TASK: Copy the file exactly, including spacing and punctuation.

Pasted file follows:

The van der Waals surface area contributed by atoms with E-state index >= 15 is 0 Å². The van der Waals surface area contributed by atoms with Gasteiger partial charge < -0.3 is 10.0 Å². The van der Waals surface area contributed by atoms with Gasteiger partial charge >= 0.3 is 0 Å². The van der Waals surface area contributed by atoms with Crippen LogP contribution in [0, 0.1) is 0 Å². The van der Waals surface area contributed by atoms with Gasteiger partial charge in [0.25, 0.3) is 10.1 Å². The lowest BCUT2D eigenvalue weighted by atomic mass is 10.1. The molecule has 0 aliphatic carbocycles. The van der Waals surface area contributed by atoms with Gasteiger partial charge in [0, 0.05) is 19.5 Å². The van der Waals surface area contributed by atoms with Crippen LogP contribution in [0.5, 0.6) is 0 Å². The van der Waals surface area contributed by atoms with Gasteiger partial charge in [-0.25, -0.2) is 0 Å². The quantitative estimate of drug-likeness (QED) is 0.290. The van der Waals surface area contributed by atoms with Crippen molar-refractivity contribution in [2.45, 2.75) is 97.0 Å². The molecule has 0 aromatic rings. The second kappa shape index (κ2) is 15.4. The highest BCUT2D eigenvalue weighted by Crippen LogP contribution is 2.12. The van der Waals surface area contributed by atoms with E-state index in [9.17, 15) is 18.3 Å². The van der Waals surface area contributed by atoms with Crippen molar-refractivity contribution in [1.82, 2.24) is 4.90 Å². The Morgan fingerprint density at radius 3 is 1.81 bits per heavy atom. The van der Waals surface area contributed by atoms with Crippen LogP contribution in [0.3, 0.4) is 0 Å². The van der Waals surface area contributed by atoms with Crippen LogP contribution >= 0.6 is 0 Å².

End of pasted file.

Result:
The van der Waals surface area contributed by atoms with E-state index >= 15 is 0 Å². The van der Waals surface area contributed by atoms with Gasteiger partial charge < -0.3 is 10.0 Å². The van der Waals surface area contributed by atoms with Gasteiger partial charge >= 0.3 is 0 Å². The van der Waals surface area contributed by atoms with Crippen LogP contribution in [0, 0.1) is 0 Å². The van der Waals surface area contributed by atoms with Gasteiger partial charge in [0.25, 0.3) is 10.1 Å². The lowest BCUT2D eigenvalue weighted by atomic mass is 10.1. The molecule has 0 aliphatic carbocycles. The van der Waals surface area contributed by atoms with Gasteiger partial charge in [0, 0.05) is 19.5 Å². The van der Waals surface area contributed by atoms with Crippen LogP contribution in [0.5, 0.6) is 0 Å². The van der Waals surface area contributed by atoms with Gasteiger partial charge in [-0.25, -0.2) is 0 Å². The quantitative estimate of drug-likeness (QED) is 0.290. The van der Waals surface area contributed by atoms with Crippen molar-refractivity contribution in [2.45, 2.75) is 97.0 Å². The molecule has 0 aromatic rings. The second kappa shape index (κ2) is 15.4. The highest BCUT2D eigenvalue weighted by Crippen LogP contribution is 2.12. The van der Waals surface area contributed by atoms with E-state index in [9.17, 15) is 18.3 Å². The van der Waals surface area contributed by atoms with Crippen molar-refractivity contribution in [1.82, 2.24) is 4.90 Å². The Morgan fingerprint density at radius 3 is 1.81 bits per heavy atom. The van der Waals surface area contributed by atoms with Crippen LogP contribution in [0.3, 0.4) is 0 Å². The van der Waals surface area contributed by atoms with Crippen LogP contribution >= 0.6 is 0 Å².